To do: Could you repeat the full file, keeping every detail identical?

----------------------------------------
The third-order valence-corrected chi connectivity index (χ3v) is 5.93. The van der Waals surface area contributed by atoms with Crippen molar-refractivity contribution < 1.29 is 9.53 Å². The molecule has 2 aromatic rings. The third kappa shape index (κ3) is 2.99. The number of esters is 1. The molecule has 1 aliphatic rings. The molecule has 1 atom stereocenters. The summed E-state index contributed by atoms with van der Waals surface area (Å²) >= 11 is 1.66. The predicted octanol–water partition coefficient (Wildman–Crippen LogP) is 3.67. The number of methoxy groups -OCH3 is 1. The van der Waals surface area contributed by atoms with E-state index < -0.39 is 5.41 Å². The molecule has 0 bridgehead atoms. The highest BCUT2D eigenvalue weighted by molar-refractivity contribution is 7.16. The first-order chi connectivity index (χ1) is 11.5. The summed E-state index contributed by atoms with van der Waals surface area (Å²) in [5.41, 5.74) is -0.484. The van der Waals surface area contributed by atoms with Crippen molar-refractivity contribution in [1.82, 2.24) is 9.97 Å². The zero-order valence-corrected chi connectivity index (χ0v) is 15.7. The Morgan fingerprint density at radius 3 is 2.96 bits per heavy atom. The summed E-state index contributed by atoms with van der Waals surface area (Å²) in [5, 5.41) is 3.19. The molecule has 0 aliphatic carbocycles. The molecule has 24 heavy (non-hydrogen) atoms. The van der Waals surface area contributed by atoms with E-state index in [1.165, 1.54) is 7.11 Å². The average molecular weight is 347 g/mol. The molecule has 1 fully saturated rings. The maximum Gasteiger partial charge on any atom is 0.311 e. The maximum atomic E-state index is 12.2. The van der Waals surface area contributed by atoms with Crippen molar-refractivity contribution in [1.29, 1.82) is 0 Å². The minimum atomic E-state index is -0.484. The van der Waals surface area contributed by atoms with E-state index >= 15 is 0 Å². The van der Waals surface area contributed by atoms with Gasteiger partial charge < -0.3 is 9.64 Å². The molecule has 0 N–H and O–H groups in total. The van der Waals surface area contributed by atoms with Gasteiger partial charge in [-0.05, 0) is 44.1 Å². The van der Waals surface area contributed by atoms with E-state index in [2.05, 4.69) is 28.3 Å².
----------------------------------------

The third-order valence-corrected chi connectivity index (χ3v) is 5.93. The van der Waals surface area contributed by atoms with Crippen molar-refractivity contribution < 1.29 is 9.53 Å². The molecule has 2 aromatic rings. The third kappa shape index (κ3) is 2.99. The number of esters is 1. The molecule has 1 aliphatic rings. The molecule has 1 atom stereocenters. The summed E-state index contributed by atoms with van der Waals surface area (Å²) >= 11 is 1.66. The predicted octanol–water partition coefficient (Wildman–Crippen LogP) is 3.67. The number of methoxy groups -OCH3 is 1. The van der Waals surface area contributed by atoms with E-state index < -0.39 is 5.41 Å². The molecule has 0 bridgehead atoms. The highest BCUT2D eigenvalue weighted by molar-refractivity contribution is 7.16. The first-order chi connectivity index (χ1) is 11.5. The summed E-state index contributed by atoms with van der Waals surface area (Å²) in [5.41, 5.74) is -0.484. The van der Waals surface area contributed by atoms with Crippen molar-refractivity contribution in [1.82, 2.24) is 9.97 Å². The zero-order valence-corrected chi connectivity index (χ0v) is 15.7. The Morgan fingerprint density at radius 3 is 2.96 bits per heavy atom. The summed E-state index contributed by atoms with van der Waals surface area (Å²) in [5, 5.41) is 3.19. The molecule has 0 aliphatic carbocycles. The molecule has 24 heavy (non-hydrogen) atoms. The van der Waals surface area contributed by atoms with E-state index in [1.165, 1.54) is 7.11 Å². The average molecular weight is 347 g/mol. The molecule has 1 fully saturated rings. The maximum Gasteiger partial charge on any atom is 0.311 e. The maximum atomic E-state index is 12.2. The van der Waals surface area contributed by atoms with Crippen molar-refractivity contribution in [1.29, 1.82) is 0 Å². The minimum atomic E-state index is -0.484. The van der Waals surface area contributed by atoms with E-state index >= 15 is 0 Å². The van der Waals surface area contributed by atoms with Gasteiger partial charge < -0.3 is 9.64 Å². The molecule has 0 N–H and O–H groups in total. The van der Waals surface area contributed by atoms with Gasteiger partial charge in [-0.05, 0) is 44.1 Å². The van der Waals surface area contributed by atoms with E-state index in [2.05, 4.69) is 28.3 Å².